|Manufacturer||BAe Systems / McDonnell DOuglas|
|Year||1996 (Design Deselected)|
|Primary Use||Military, Close Air Support/Multirole|
Before the Harrier was created, the RAF had been looking for a supersonic VTOL aircraft. Over the subsequent 50 years, the P1154, P1205-11 and P1216 from the Hawker design office evolved as far as mock-ups; and the P103 from the Category:English Electric side of Category:BAe also was taken to mockup. The requirement for this aircraft was initiated in the late 1970s, and on an appreciation of the complexity of the type, the air combat and close support roles were split. The requirement eventually delivered the BAe Harrier GR9 and the Eurofighter Typhoon.
Development of the concept went up a gear with the formation of the AVSTOL with the USA programme, developing various technologies that would make the requirement feasible. In 1996, the Fleet Air Arm initiated a research progamme to develop the replacement for the Sea Harrier (FCBA - Future Carrier Borne Aircraft). This was merged with the RAFs desire to eventually replace their Harriers into the FJCA (Future Joint Combat Aircraft) programme. In addition, the RAF's FOAS (Future Offensive Air System) programme had developed the BAe Replica stealth tactical strike aircraft to the mock up stage.
In 2001, the British Government signed a MOU with the US governemnt to become a tier 1 partner in the JCA/JSF programme. BAe Systems had developed their thinking considerably and were courted by both the Boeing and McDonnell Douglas camps to submit a joint bit. BAe joined forces with their long Standing Harrier partners, McDonnell Douglas and together with Northrop Grumen, proposesd the JAST for the JSF requirement.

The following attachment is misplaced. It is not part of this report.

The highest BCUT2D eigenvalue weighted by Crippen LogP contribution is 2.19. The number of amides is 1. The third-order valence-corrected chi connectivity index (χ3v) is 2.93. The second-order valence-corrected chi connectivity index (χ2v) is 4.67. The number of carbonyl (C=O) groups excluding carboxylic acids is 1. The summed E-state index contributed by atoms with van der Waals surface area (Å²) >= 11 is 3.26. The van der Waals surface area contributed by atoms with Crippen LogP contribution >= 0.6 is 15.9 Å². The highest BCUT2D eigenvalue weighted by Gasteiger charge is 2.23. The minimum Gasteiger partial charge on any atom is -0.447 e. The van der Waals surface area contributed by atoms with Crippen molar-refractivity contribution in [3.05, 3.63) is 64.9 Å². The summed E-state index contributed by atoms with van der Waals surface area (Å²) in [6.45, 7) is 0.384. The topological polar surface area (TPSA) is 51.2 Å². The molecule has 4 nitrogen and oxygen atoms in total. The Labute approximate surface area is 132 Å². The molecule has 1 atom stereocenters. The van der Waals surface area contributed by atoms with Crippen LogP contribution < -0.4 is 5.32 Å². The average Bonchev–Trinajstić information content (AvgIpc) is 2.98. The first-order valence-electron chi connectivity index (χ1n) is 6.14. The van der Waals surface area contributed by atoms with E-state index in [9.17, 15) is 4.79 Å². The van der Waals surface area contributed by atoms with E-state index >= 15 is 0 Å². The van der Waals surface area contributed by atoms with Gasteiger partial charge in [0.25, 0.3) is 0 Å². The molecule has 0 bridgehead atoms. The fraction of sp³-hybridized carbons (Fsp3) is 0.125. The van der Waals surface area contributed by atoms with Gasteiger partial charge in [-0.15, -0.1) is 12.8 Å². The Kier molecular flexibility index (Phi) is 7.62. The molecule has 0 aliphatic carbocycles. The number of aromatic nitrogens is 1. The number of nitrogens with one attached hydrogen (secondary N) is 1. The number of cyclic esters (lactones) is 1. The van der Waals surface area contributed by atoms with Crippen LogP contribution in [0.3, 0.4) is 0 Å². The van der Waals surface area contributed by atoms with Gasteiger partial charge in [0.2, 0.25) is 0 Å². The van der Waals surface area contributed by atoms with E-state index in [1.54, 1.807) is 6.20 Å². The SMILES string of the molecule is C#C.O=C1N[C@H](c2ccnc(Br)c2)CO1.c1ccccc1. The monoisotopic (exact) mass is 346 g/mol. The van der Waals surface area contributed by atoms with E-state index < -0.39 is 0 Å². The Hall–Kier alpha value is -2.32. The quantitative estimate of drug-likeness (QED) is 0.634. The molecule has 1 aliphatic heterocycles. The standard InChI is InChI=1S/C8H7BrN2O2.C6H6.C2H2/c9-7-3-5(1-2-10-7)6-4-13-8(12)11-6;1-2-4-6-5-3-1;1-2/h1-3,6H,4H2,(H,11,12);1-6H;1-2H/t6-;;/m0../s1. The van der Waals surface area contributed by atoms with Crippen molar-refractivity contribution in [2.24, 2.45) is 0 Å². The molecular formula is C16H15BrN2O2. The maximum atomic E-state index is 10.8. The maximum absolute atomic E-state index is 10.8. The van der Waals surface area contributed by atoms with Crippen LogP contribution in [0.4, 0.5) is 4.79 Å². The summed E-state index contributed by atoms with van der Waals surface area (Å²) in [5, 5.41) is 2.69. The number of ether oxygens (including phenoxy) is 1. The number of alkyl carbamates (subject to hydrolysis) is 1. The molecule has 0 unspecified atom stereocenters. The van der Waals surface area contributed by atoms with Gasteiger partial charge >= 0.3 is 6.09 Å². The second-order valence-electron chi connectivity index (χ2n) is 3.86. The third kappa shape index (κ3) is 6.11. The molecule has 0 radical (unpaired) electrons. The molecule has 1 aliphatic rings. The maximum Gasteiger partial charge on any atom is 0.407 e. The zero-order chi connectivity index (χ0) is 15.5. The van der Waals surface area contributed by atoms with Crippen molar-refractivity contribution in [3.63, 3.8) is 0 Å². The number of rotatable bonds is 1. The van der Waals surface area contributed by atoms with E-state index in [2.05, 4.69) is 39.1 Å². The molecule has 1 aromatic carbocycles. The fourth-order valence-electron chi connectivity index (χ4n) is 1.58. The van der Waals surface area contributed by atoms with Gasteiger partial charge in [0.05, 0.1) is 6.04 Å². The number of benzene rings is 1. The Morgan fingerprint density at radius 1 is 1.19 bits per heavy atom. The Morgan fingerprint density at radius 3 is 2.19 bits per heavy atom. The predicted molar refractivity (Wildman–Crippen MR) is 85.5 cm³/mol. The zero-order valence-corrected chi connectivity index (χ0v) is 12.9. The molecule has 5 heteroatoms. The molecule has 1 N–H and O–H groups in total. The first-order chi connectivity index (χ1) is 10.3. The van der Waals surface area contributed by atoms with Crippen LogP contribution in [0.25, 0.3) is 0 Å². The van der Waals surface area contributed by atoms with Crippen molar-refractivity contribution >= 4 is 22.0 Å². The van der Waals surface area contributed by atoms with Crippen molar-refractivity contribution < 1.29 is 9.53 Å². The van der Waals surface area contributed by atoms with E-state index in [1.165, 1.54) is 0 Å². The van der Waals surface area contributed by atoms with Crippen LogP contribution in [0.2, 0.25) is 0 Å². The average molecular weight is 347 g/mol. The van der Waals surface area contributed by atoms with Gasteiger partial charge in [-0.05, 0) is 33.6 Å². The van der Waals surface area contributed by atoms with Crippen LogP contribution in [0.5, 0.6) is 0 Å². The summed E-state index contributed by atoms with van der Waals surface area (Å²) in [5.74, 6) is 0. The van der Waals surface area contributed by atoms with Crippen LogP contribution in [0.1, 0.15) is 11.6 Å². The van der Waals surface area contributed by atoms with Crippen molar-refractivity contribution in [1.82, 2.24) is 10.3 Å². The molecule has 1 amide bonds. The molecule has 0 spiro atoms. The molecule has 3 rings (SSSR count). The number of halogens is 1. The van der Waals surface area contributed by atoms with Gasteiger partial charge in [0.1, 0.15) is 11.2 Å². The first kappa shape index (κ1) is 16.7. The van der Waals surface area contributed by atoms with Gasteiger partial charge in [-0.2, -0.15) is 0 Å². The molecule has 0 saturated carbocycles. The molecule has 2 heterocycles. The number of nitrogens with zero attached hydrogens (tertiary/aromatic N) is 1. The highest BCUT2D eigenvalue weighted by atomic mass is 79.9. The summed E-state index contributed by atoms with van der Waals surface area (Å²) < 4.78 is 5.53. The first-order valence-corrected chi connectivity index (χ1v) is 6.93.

The aircraft was superior in many respects to the X-32 and X-35, however it was deselected primarily because it used a separate lift jet for the B model. The USMC were adamant that they wanted a single power plant for this model so the aircraft did not proceed. However, the JSF programme had evolved out of the US CALF (Common Affordable Lightweight Fighter) programme. To the US contingent, simplicity and affordability were key, whereas the RAF (without a more complex type such as the F/A-22) were more keen on the more complex better performing aircraft BAe had developed.
The aircraft uses a variety of controls to simulate the aircrafts advanced performance. Without vertical stabilizers, the aircraft uses drag rudders for yaw control, and the rear stabilisers are purely for pitch control. Vertical thrust powered flight is achieved through a lift fan (dual counter-rotating fans) and vectoring of the rear nozzle. The aircraft can also direct rear thrust to achieve pitch and yaw control that is easily modeled in X-Plane. And finally, artificial stability settings together with puffers enable full post stall maneuverability.
Installation & Flight
- Drop the unzipped folder into the X-Plane/Aircraft folder
- The aircraft is tested in X_plane 9.0-9.22. It does not work in 9.3 betas
- Flaps operate independently of thrust vestor
- Vertical take-off is only possible with a reduced fuel load
- When transitioning from vertical (thrust powered lift) to horizontal (aerodynamic lift)
- Ensure flaps are set to full deflection
- Vector thrust to 45 degrees
- Pitch up and alter thrust to maintain altitude
- Wait until airspeed is over 120knots before vectoring thrust fully forwards
- Keep nose pitched up (15 degrees) whilst you accellerate
- Reduce flaps
- Lockheed Martin F-35B
- BAe Replica